Too cold for plein air...? So I'll write about it instead!

Note: This post picks up on a conversation that started in the comments section of my post from a couple of days ago about painting outside in "the elements"....or not. My first plein air painting experience was a disaster. In fact, I don't think I was really won over with the whole idea of painting on location until about the 5th time out. It took many more outings than that, however, before I created anything I considered to be remotely approaching a "success".

There were definitely days when I found myself wondering why I bothered with it at all. Even now that I really love plein air painting, I still find I don't do it as often as I would like. It is certainly a lot easier to paint in a nice cozy studio at any time of day or night without having to haul a bunch of gear around. It's a hassle. You have to deal with bugs, sunburn, wind, rain, or the freezing cold. In some cases you also have to deal with constant interruptions from passers-by (from dogs to people to timed sprinklers coming on unexpectedly to boats parking right in front of your view!)

But even with all of that, there is something exhilarating about it. It can often be the best sweaty, bug-bitten, exhausting, driven, compelling, and highly focused couple of hours I've ever spent. And even in the "wipers" or those that end up in the "circular file" there was often enough of an element-- maybe just a square inch or two-- that hinted at some special understanding and called me forward. In short, there was something this experience was teaching me that I wasn't getting by working in the studio alone.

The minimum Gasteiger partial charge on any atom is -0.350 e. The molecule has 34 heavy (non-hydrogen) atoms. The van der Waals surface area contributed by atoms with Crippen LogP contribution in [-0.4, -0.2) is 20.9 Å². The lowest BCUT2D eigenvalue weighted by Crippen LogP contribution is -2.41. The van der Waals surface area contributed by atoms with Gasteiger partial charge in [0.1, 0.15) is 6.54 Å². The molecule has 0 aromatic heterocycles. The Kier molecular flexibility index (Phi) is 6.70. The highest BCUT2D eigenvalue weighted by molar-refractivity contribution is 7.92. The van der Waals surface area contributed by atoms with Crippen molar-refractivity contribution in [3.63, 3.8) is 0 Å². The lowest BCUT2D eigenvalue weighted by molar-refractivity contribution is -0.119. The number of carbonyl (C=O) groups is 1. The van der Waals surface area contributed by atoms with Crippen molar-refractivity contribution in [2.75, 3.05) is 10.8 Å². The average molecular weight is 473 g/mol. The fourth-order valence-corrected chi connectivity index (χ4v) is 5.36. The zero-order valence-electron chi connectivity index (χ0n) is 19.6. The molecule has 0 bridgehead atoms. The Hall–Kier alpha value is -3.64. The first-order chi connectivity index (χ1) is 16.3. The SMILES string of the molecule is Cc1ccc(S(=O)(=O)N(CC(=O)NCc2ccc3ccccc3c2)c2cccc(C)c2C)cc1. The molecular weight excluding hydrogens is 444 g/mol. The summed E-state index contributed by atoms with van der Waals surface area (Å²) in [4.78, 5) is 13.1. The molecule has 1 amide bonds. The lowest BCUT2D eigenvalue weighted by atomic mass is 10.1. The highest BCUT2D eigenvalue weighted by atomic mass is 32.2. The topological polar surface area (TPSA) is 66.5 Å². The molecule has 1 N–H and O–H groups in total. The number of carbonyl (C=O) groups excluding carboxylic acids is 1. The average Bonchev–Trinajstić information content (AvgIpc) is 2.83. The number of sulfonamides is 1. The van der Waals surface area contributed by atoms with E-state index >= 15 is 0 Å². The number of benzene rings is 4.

In order to really enjoy my plein air painting experiences I think I first had to finally let go of the need for a particular outcome. Of course ultimately I want to become a better painter! But just as I'm trying to do now with my life-drawing, I gained the greatest benefit from this practice when I finally started viewing it in terms of what I could learn rather than what I could produce. The shift in perspective helped, because what I found from nearly the beginning was that whatever the immediate outcome, these experiences helped to inform and improve my knowledge and understanding overall, including the work I did in the studio.

Since my work is based on the natural world, there is no better reference than nature herself; and one of the main benefits of plein air painting for me is that I am painting from life.  Plein air painting isn't the only way to achieve that of course. I can also set up a still life  or do some figure drawing and painting (which is one reason why I've gotten back into life drawing myself this winter when I can't seem to get myself outside in the cold for more than 5 minutes!)

But the difference with plein air is that not only are you dealing with painting your response to a "live" subject, you are also having to concern yourself with the changing light and many other things that move and change and can't be controlled the way you can do in the studio environment. It's limiting, but not in a bad way. It pushes you to think about simplifying and making the bold statement without having to articulate every little detail, and doing so with a great deal of accuracy at the same time.

That is not to say that by their nature all plein air paintings are "better" than studio paintings. I'm sure anyone who has spent time looking at landscape paintings has probably seen a good deal of strong AND weak paintings produced by both methods. Ultimately, a painting has to stand on its own.

Both methods have their advantages and their limitations, which is why I like to "mix it up". In some respects the two practices could be compared to short-pose gesture drawing vs. longer, more studied sittings done in life drawing. In either case, I'm sharpening my skills of sight and understanding, but using different muscle groups, so to speak. Hopefully with regular practice the dexterity and skill will grow. That's not all there is to art. To be sure, it's not art without individual creativity and expression. But skill and dexterity in the execution sure make it a lot easier for me to better articulate my creative vision.